The Ministry of Health (MOH) has said that Palau is on track to receive 2,800 doses of COVID-19 vaccines before the year’s end.
Gaafar Uherbelau, the Emergency Operations Center Deputy Incident Commander of the MOH, said that, if everything moves quickly, Palau can expect to receive doses of the vaccine by around December 26, and may be administering vaccines by January 11 or earlier.
The first batch of vaccines, which require two doses administered 28 days apart in order to be effective, would be enough to vaccinate 1,400 people in Palau. Mr. Uherbelau said that first priority will be given to healthcare workers, frontline workers, government workers, people 18 years and older with underlying conditions, and people 65 years or older, who are considered most at-risk from the virus.
The MOH has previously said that it hopes to have at least 80 percent of Palau’s population vaccinated by May, a target which it hopes to achieve before fully reopening borders for Palau. While taking the vaccine will not be mandatory, President Remengesau has expressed the importance that people have faith in the reliability of the vaccine, and that taking it will save lives.
Palau will be receiving doses of the vaccine on a monthly basis through the US Centers for Disease Control and Prevention (CDC). While the quantity of the vaccine that will be administered may change from month to month, the MOH hopes to receive at least 30,000 doses by the end of April, enough to vaccinate 15,000 people, roughly 80 percent of the population.
The US Food and Drug Administration (FDA) issued Emergency Use Authorization for the BioNTech-Pfizer vaccine for coronavirus on December 11, and for the Moderna vaccine on December 18, allowing the two vaccines to be distributed across the US, its territories, and the Freely Associated States. Around 3 million doses of the Pfizer vaccine, which has proven to be 95 percent effective in clinical trials, are being shipped in the US and are ready to be administered to healthcare workers. The US has also agreed to purchase 200 million doses of the Moderna vaccine in advance.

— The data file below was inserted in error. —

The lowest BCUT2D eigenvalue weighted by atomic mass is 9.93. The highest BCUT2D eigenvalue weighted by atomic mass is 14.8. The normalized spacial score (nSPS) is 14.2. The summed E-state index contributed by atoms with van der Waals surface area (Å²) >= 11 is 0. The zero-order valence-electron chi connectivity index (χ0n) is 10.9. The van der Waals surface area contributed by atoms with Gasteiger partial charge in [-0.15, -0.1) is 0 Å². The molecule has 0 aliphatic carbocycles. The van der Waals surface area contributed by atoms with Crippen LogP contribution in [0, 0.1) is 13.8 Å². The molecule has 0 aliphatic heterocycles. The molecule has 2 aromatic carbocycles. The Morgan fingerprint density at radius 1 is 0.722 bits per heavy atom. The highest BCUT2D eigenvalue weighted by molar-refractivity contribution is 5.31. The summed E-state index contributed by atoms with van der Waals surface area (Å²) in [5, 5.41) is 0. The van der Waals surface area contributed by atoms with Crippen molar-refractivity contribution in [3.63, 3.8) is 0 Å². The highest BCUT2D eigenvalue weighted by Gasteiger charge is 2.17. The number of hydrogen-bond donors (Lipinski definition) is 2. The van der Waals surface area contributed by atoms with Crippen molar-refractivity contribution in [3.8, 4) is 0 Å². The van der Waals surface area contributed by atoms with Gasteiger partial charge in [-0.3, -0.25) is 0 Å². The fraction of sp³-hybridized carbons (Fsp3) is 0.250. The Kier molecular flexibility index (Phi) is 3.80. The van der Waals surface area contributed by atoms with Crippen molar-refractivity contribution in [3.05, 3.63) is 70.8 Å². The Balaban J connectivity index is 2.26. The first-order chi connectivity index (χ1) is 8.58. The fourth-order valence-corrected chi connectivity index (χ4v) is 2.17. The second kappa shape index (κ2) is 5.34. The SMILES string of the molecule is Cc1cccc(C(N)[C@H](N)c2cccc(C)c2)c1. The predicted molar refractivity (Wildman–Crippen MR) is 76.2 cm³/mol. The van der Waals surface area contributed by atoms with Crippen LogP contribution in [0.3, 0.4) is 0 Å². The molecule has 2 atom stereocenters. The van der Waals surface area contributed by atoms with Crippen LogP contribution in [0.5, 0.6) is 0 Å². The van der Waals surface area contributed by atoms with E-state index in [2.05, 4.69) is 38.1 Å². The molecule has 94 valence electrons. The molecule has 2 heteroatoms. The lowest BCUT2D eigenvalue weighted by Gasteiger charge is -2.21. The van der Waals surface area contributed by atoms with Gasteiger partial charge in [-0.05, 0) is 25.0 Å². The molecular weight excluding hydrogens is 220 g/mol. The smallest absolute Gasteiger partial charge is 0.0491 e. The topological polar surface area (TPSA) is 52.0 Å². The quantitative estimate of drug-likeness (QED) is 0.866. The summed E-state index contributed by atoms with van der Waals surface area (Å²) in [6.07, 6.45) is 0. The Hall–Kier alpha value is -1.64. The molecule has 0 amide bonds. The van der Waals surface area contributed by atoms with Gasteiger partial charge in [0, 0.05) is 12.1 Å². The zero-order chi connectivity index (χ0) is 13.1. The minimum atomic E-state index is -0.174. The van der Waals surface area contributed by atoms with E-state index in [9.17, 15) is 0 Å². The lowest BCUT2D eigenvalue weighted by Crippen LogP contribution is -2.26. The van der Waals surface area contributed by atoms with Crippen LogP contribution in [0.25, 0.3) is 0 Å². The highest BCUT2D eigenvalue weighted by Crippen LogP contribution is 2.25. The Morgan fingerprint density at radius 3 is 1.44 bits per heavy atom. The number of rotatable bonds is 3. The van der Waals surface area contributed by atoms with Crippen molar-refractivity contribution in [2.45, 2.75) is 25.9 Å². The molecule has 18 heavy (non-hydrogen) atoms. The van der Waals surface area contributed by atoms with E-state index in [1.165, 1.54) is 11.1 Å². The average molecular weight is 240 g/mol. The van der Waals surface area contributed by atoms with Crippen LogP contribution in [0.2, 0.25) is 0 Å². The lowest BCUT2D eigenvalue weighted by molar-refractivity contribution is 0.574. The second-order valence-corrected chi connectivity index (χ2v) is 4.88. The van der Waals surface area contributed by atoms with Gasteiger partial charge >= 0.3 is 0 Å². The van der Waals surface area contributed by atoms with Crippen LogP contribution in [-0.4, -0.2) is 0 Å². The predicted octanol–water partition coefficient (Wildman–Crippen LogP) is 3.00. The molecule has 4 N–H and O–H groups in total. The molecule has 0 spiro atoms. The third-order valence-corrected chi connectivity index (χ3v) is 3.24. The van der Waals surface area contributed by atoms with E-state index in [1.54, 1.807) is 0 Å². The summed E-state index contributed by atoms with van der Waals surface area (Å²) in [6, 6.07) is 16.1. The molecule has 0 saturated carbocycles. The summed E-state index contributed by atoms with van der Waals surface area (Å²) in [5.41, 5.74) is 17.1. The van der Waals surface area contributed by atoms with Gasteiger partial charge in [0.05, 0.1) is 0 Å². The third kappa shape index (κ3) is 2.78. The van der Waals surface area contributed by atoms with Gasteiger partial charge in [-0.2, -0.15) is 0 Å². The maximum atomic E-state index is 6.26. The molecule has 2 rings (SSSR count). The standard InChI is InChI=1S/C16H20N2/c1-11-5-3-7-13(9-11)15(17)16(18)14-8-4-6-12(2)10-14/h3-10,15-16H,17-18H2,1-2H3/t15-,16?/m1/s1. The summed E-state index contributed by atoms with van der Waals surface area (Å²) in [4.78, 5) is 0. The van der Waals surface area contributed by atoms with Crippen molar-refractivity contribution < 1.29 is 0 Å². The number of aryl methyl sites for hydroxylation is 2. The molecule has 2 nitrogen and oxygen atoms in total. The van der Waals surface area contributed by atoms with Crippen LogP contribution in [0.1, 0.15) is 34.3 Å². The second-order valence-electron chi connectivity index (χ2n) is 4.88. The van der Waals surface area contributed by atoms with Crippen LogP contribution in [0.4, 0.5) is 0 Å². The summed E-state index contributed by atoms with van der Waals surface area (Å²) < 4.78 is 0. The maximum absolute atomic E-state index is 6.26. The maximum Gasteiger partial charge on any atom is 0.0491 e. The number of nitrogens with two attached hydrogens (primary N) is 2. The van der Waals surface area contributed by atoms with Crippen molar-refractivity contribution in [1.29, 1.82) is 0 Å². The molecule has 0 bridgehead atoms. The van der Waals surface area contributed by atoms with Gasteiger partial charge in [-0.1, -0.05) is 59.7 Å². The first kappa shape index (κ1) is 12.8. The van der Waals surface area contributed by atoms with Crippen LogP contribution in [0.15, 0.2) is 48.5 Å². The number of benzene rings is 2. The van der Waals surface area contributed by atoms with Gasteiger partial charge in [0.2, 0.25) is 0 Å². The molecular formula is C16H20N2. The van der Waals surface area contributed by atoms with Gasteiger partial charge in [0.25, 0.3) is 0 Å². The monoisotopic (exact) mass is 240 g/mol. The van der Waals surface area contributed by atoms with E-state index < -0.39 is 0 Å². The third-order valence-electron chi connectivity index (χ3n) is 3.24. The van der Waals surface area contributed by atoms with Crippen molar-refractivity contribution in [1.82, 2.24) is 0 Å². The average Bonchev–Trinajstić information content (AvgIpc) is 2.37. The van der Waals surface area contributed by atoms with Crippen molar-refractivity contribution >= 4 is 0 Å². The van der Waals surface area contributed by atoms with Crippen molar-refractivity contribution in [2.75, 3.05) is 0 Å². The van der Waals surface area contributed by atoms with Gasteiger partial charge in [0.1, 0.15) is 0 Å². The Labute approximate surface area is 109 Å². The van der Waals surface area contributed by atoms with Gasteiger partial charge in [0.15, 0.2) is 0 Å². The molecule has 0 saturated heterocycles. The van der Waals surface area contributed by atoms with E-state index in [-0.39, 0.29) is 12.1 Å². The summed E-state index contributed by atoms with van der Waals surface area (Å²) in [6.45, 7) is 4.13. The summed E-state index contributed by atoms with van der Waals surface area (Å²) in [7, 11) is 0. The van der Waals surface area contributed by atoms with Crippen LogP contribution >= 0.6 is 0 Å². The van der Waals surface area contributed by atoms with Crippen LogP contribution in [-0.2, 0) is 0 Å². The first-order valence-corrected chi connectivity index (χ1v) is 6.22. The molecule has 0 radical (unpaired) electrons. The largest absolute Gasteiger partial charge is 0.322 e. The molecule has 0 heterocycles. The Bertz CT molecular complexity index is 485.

The Pfizer vaccine previously seemed to present a challenge to Palau, requiring ultra-cold storage of negative 70 degrees Celsius. The MOH originally indicated to Operation Warp Speed (OWS), a public-private partnership between the US Government and numerous vaccine manufacturers, that it wanted to receive doses of the Moderna vaccine instead, which has demonstrated a similar effectiveness to the Pfizer vaccine and requires a storage of a more manageable negative 20 degrees.
Mr. Uherbelau, however, has said that the Northern Mariana Islands (CNMI) has donated an ultra-cold freezer to Palau, allowing it to properly store the Pfizer vaccine as well.
The MOH has stressed that Palau needs to be cautious about relaxing restrictions on quarantine, a responsibility which will be passed to the incoming administration.
“We want to have as many people vaccinated [as possible] before we fully reopen our borders,” said Mr. Uherbelau.

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